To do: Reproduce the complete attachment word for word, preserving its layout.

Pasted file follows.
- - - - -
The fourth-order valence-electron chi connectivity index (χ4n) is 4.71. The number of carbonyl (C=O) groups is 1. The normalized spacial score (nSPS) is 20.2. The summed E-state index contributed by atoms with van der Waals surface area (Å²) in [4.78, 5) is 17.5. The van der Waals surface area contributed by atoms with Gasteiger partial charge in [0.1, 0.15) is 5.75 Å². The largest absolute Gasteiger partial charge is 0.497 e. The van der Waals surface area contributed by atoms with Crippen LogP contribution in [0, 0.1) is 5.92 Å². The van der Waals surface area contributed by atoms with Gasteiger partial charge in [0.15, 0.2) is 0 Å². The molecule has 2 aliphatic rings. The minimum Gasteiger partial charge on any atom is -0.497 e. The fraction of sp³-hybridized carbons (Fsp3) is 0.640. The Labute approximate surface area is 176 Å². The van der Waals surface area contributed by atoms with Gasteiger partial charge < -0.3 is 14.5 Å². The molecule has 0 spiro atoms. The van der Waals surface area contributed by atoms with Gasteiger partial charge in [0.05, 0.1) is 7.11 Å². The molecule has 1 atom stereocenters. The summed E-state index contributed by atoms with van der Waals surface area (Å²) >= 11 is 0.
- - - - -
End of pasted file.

The fourth-order valence-electron chi connectivity index (χ4n) is 4.71. The number of carbonyl (C=O) groups is 1. The normalized spacial score (nSPS) is 20.2. The summed E-state index contributed by atoms with van der Waals surface area (Å²) in [4.78, 5) is 17.5. The van der Waals surface area contributed by atoms with Gasteiger partial charge in [0.1, 0.15) is 5.75 Å². The largest absolute Gasteiger partial charge is 0.497 e. The van der Waals surface area contributed by atoms with Crippen LogP contribution in [0, 0.1) is 5.92 Å². The van der Waals surface area contributed by atoms with Gasteiger partial charge in [0.15, 0.2) is 0 Å². The molecule has 2 aliphatic rings. The minimum Gasteiger partial charge on any atom is -0.497 e. The fraction of sp³-hybridized carbons (Fsp3) is 0.640. The Labute approximate surface area is 176 Å². The van der Waals surface area contributed by atoms with Gasteiger partial charge < -0.3 is 14.5 Å². The molecule has 0 spiro atoms. The van der Waals surface area contributed by atoms with Gasteiger partial charge in [0.05, 0.1) is 7.11 Å². The molecule has 1 atom stereocenters. The summed E-state index contributed by atoms with van der Waals surface area (Å²) >= 11 is 0.